Once upon a time, a self-proclaimed Archaeology-Lifer got a job as a flight attendant. No one knows quite how it happened. Here's what happened next...

Sunday, September 12, 2010

An Unintended Hiatus

I didn't really intend to take a break from posting, but I suppose that's just the way these things go sometimes.  It hasn't been quite two weeks since my last post, but it feels like much longer since I have put much effort in here.  Life has been life, and I've been having one of those busy periods of time where you feel like you can't remember the last time you got to sleep as long as you wanted to, or spend a whole day doing whatever you wanted to do with no prior commitments.

My flying hasn't been as regular as I should like. I counted up and during August I only scraped 3.7 hours in total, a number which I shall probably surpass by mid September.  I was away, My Instructor was away, bad weather, etc etc.  About a week after my first solo I had a lesson with The Bearded One.  It was quite an enjoyable experience, having never flown with him before.  We did a couple of circuits, he determined that I was good to go, and sent me off to do four or five circuits by myself.  I didn't realise it at the time, but I had a massive adrenaline rush doing those solo circuits.  I only noticed it an hour later when I showed up to work and discovered that my hands were shaking. 

TEN DAYS later I finally got the chance to go for another lesson, this time with one of my regular Secondary Instructors.  I had hoped to get some solo circuit time in, but it was pretty windy (Ok so it was gusting 20kts...lets not be picky).  But we decided to go for a bit and see how things went.  I was concerned that it had been a while since I flew, so I at least wanted to keep my hand at it.  It was clear after my first take-off though that I was not going to be flying solo.  The wind was making the first two hundred feet or so unbelievably bumpy, and I found it a real struggle to keep control of the plane.  The Instructor gave me the choice to go solo(although I think he was just testing my judgement) but I said hell no.  We did a grand total of twenty minutes, and the wind was a real challenge.  It was the first time I had tried to take-off and land in a strong  headwind, and while it was interesting, I definitely felt myself begin to sweat a bit.  I wasn't comfortable flying by myself, and to be honest I was even getting stressed with the instructor being there to help me, so we called it a day.

Another ten days passed and on Saturday I finally got back in the air again.  It was an absolutely beautiful morning for flying, and I felt butterflies of excitement in my stomach as I drove into the city.  I scored my favourite plane (LKN) and my heart did an excited little dance.  Flying on a gorgeous morning, barely a breath of wind, with My Instructor and then solo in My Favourite Plane?  What could be better?  It felt like forever since I had worked with My Instructor, so it was actually quite nice to have him raise an eyebrow at me and give me a hit of that dry sense of humour when I came in from my walk around to admit (rather sheepishly) that I had somehow managed to get the fuel pipe all tangled up on the rack and couldn't get it unstuck.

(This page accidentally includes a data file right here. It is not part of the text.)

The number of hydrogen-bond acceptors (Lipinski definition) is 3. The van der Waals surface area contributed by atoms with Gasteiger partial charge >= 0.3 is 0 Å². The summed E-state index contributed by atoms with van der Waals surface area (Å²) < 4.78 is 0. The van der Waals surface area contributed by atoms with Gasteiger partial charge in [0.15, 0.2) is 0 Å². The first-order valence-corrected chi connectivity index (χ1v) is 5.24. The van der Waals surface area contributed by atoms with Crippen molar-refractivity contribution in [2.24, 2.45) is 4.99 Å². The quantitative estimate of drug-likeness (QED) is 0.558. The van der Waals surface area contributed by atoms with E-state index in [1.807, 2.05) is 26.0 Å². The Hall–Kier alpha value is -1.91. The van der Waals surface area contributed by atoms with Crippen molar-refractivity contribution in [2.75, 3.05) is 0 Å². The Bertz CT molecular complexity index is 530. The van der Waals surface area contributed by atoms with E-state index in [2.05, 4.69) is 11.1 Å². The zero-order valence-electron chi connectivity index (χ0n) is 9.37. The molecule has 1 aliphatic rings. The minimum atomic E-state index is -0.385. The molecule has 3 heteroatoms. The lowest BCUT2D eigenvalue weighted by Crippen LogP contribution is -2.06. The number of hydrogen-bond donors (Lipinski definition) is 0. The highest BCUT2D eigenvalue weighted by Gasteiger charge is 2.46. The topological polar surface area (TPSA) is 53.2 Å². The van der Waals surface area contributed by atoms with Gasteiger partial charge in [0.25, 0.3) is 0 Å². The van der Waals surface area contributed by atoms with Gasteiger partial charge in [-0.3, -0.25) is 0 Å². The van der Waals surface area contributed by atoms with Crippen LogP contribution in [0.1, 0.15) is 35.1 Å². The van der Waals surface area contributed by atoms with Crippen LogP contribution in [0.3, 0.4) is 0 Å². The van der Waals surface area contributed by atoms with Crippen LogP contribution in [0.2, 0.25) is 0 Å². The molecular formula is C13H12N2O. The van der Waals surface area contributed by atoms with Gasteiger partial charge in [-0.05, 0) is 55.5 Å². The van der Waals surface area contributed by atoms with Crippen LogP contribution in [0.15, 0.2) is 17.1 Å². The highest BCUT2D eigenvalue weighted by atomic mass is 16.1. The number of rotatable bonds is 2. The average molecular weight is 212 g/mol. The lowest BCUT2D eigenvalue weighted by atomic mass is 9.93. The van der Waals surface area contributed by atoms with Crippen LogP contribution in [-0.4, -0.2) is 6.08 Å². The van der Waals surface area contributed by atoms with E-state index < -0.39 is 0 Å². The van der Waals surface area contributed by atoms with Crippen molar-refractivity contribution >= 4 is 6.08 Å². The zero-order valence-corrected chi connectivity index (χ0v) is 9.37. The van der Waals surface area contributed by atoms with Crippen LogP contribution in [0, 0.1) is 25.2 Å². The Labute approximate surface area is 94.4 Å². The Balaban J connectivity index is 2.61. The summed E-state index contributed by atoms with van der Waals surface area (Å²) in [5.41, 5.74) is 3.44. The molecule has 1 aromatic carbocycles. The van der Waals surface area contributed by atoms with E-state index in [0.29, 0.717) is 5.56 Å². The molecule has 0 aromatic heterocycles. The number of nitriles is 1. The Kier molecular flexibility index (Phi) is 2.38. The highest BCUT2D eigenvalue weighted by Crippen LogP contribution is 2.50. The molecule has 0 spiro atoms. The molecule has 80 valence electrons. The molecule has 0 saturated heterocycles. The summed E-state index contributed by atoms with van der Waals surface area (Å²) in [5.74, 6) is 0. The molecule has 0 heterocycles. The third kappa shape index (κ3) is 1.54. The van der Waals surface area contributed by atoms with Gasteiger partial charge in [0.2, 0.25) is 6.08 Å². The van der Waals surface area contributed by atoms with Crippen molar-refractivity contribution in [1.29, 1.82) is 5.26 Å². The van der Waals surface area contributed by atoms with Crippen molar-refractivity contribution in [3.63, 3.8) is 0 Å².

We did two circuits and everything went pretty well, although I had some interesting and different clearances from ATC - unfortunately our multi-engine JFE was sitting on runway 25, having suffered a nosegear collapse, so the tower was a little tense and busy that morning.  Heartbreaking about the plane though, it was a bit of a mess, and will take a fair bit of time to be repaired so I understand.

The circuits went well, so My Instructor sent me on my way for an hour.  My first take-off was less than pleasant.  I came unbelievably close to hitting a goose, and in a moment of blind panic I realised I had very little idea about what to do if that actually happened.  I wasn't even sure what kind of effect that would have on my little Cessna 150, but the alarm bells singing in my head informed me that it would be really bad news.  Somehow the goose and I missed eachother, so that was good.  However the whole encounter did little to repair the ill relations that goosekind and I have been having for years now.  It would take a UN meeting of epic proportions to have us be allies.

Once my heart vacated my throat and I was able to breathe again, I turned crosswind and downwind, and pulled off a nice landing.  Several more landings (and a few more tense moments with gulls) later I felt pretty comfortable.  I had one landing where I knew I was going to be awfully high, despite my best efforts, and it became clear I would have to do a full-flap overshoot.  I did my best to not let my nerves get the better of me, and pulled it off relatively well.  I'm sure it wasn't perfect, but that's what practicing is all about. 

When I landed I took delight in entering a full 1.1 hours of solo time in my log book - I am now just hovering under 30 hours in total, and just under 3 hours solo.  I also made sure to request that My Instructor goes over some emergency procedure type things in my next lesson.  Such as what I should do if I actually hit a bird and sh*t Goes South for the Winter.  What registered in my mind as a pretty close call with a Real Problem made me realise that I am perhaps not as comfortable as I would like to be with emergency procedures, so we must work on that, hopefully later on this week!

I do have some flight attendant related entries planned (including Delta and Echo in my Flight Attendant ABCs series), but for now I have a plane on its way in which requires greeting.